Tuesday, September 30, 2008

Jennifer Ball's Teaching Thursday

I haven't been very good with keeping up my Teaching Thursday discussion going, although I have encouraged friends to give me input on their own teaching. This week, Jennifer Ball, professor of Art History at the Graduate Center, CUNY, sent me some thoughts on her class. Jenn Ball is teaching a seminar on the pedagogy of art history, where different methods and narratives are discussed and critiqued by the students. Having seen the syllabus already, I thought this was a great ideal. But for the most part, I am excited to have established a small community of readers (including Bill Caraher) who are interested in the interworkings of our discipline and are intrigued by the potential of digital communication.

From Jennifer Ball
Mon, Sep 29, 2008 at 12:37 AM

So... I'm writing to you about teaching. Post this or not, but I thought you'd be interested in my small classroom achievement this week:

My class on pedagogy - at The Graduate Center, CUNY - is going very well. In fact, I feel a little guilty about it because I feel certain that I am getting more out of it than they are. Every week, we have great discussions and I get 12 unique views on teaching. I bring in my own teaching materials and I get 12 critiques. I see their assignments, syllabi, and teaching plans and I have so many things that I am excited to try out in my own undergraduate classes. Most importantly, it is pushing me to experiment more than usual in my Early Medieval Art class. So this week, I began something very different for me.

After a few years of trying various approaches to the upper level undergraduate research paper assignment, I decided to throw it all away and start from scratch. In the past, I tweaked this and that aspect of the assignment. I introduced classroom and library exercises but still most of my students failed to even get a good topic going. The ones who did it well would have no matter how my assignment looked, but there were always a number who did not do great research or writing. This year I decided to do group oral presentations instead. The group, who ultimately participates in the grading process by evaluating the other members of the group, I am hopeful will push the individuals to keep to a timeline and meet the smaller deadlines along the way - they have to hand in a written topic, an outline of their presentation, and an annotated bibliography. I have been breaking the research paper into mini steps for some time but students think (perhaps they know) that the final paper is really what matters and simply phone in the other assignments. The final presentation, conversely, is lower stakes - it is not written down of course and only counts for 25% of the overall grade. But the process of the assignment I hope will teach these research and preliminary writing skills that I haven't been able to capture in many of my students thus far.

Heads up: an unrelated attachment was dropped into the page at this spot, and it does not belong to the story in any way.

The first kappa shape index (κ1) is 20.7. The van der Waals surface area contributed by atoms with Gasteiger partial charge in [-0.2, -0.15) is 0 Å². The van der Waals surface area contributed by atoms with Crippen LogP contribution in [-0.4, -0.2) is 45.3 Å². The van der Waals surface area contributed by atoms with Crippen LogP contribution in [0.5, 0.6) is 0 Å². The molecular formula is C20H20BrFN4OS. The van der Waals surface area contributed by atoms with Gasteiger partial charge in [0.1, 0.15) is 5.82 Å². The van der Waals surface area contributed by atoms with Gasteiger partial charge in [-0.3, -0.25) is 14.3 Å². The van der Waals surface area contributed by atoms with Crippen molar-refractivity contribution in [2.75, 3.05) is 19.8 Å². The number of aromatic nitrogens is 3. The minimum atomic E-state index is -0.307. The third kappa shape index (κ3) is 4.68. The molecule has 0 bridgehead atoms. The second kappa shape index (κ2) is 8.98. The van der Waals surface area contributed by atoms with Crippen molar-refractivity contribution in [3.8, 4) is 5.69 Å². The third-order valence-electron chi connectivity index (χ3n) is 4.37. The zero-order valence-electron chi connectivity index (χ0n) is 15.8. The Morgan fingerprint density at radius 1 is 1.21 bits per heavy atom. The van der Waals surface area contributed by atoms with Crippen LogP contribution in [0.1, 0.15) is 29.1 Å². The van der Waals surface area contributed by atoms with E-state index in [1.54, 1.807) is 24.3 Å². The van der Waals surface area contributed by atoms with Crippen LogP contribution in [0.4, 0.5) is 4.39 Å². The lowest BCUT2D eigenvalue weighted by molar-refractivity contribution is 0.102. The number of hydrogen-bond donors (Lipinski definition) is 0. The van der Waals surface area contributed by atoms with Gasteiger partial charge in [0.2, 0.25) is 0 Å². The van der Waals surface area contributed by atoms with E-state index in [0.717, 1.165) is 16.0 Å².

This past week, I began the assignment by putting them into their assigned groups and giving them each an image. Using that image as the jumping off point, they had to create a mind map of the image in which the group free associates and literally draws all over the image, writing down questions, ideas about the work, connections to it - in essence they were brainstorming collectively. After that, they had to assemble the random notes surrounding their image into categories, putting like ideas together until they whittled it down to 4-5 questions. From there they discussed which of those might be worth further research - a potential topic for a paper. Wow! It went well. I had to kick them out of the room and each group left the room with a 'to do' list and a meeting date for their group to finalize their topics. I learned about mind mapping - something that I do from time to time but had never named it as such - at a workshop on the teaching of writing. This was my first try in the classroom. The images that I gave each group were unknown to them, so I was slightly nervous. But it worked so well, I wanted to write you about it.


p.s. I read your friend Bill's posting on his lame classroom setup and was laughing - that doesn't hold a candle to how ridiculously bad mine is (at Brooklyn, not at the Grad Center where the rooms are pretty nice). He's needs to come to the bowels of public education and teach in classrooms that have not changed since 1930.

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Kostis Kourelis

Philadelphia, PA, United States